Likewise, if you execute a Bible Word Study report from the right-click menu, the report will make use of homograph indicators in the searches it runs.
When using the morphological search dialog to construct queries of morphologically tagged bibles, version 3.0a has new lists of lexical forms to help you select which word you want to search. As you start typing the lexical form you want to search in the lemma text box, the list below shows all the words that start with the letters you typed, along with a simple gloss to help you select the correct word. When you select the word from the lemma list, the search query fills in the homograph indicator in the text box to the right of the 'lemma' text box. This feature can also be useful for seeing how a database divides words into different homographs. For example, the Andersen-Forbes database of the Hebrew Bible categorizes true noun participles as nouns, not as verbs, which is different from most other Hebrew databases. With these lists of lemmas and glosses, you’ll be able to see words with the same spelling and similar glosses lined up so that you can make sure you are searching on all the forms you are interested in – such as seeing that the pure noun participles are searched separately in the Andersen-Forbes texts.
Since homograph indicators are just another data type, you can also use the rules of data type searching to make use of homograph indicators in other search dialogs, such as the Graphical Query Editor or the Basic Search Dialog or the Bible Search Dialog. An example of a data type search would be:
hg = "v #1 (WTS)"
The 'hg =' identifies this as a data type search and identifies that it is the homograph data type that is being searched on. The portion of the search string in quotes is the actual homograph indicator itself. This string matches what you see in the Display Information example above. Of course, when searching on a homograph indicator, you will almost certainly want to use an ANDEQUALS or similar operator to tie this to a lexical form as well, such as:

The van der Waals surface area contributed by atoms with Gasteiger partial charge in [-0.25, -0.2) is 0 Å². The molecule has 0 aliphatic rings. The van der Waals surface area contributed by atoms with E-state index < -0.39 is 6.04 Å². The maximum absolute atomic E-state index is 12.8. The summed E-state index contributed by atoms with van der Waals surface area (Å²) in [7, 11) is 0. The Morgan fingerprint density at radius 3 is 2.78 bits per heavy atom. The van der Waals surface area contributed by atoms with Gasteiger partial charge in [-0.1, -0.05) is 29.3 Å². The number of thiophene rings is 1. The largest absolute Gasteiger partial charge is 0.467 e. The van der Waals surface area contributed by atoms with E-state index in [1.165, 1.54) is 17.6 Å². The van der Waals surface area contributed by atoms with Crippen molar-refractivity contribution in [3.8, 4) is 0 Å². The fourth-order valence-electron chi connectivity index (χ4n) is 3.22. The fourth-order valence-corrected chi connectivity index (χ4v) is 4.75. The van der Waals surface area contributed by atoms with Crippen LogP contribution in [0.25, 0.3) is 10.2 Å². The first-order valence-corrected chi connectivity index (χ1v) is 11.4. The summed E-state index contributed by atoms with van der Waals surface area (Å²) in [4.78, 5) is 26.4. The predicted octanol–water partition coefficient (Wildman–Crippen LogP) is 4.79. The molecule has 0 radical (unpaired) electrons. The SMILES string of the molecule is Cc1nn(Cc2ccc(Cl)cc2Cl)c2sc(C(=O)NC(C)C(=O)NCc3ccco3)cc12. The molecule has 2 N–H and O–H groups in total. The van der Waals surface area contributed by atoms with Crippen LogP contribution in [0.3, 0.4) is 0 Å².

(hg = "v #2 (WTS)") ANDEQUALS (lemma:exact(ברא))
Note the use of the 'lemma:' to limit the search to where ברא appears in the lexical form tag and the use of 'exact()' to match the lexical form on vowels (or absence of vowels in this case) rather than just on consonants. In many cases the search results will be the same without the 'lemma' or 'exact' operators, but they are useful to know.
Homographs and KeyLinking
Because homograph indicators are tied to one database, they are not a cure-all solution for linking into the correct lexicon entries. Libronix DLS uses a more sophisticated, table-based approach to solving the problems associated with getting from any given word in the biblical texts to the correct article in any of the lexicons. For more information on KeyLinking and homographs, see the following articles: